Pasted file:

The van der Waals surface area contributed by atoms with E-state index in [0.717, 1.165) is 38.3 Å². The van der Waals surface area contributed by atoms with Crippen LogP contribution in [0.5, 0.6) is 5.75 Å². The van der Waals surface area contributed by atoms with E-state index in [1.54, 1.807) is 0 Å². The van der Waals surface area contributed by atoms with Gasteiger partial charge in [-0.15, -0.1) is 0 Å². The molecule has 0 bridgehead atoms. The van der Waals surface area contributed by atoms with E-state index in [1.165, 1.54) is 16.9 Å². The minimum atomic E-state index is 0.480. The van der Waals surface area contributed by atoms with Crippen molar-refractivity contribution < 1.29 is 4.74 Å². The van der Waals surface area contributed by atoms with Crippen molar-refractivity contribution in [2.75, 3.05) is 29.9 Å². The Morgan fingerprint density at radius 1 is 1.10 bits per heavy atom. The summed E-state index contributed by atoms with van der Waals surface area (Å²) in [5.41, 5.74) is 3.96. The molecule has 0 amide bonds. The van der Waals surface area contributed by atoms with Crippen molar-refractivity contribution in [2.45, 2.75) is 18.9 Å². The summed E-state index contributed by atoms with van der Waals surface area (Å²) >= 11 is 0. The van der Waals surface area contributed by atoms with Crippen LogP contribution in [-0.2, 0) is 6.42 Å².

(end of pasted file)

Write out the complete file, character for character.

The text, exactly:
The van der Waals surface area contributed by atoms with E-state index in [0.717, 1.165) is 38.3 Å². The van der Waals surface area contributed by atoms with Crippen LogP contribution in [0.5, 0.6) is 5.75 Å². The van der Waals surface area contributed by atoms with E-state index in [1.54, 1.807) is 0 Å². The van der Waals surface area contributed by atoms with Gasteiger partial charge in [-0.15, -0.1) is 0 Å². The molecule has 0 bridgehead atoms. The van der Waals surface area contributed by atoms with E-state index in [1.165, 1.54) is 16.9 Å². The minimum atomic E-state index is 0.480. The van der Waals surface area contributed by atoms with Crippen molar-refractivity contribution < 1.29 is 4.74 Å². The van der Waals surface area contributed by atoms with Crippen molar-refractivity contribution in [2.75, 3.05) is 29.9 Å². The Morgan fingerprint density at radius 1 is 1.10 bits per heavy atom. The summed E-state index contributed by atoms with van der Waals surface area (Å²) in [5.41, 5.74) is 3.96. The molecule has 0 amide bonds. The van der Waals surface area contributed by atoms with Crippen molar-refractivity contribution in [2.45, 2.75) is 18.9 Å². The summed E-state index contributed by atoms with van der Waals surface area (Å²) >= 11 is 0. The van der Waals surface area contributed by atoms with Crippen LogP contribution in [-0.2, 0) is 6.42 Å².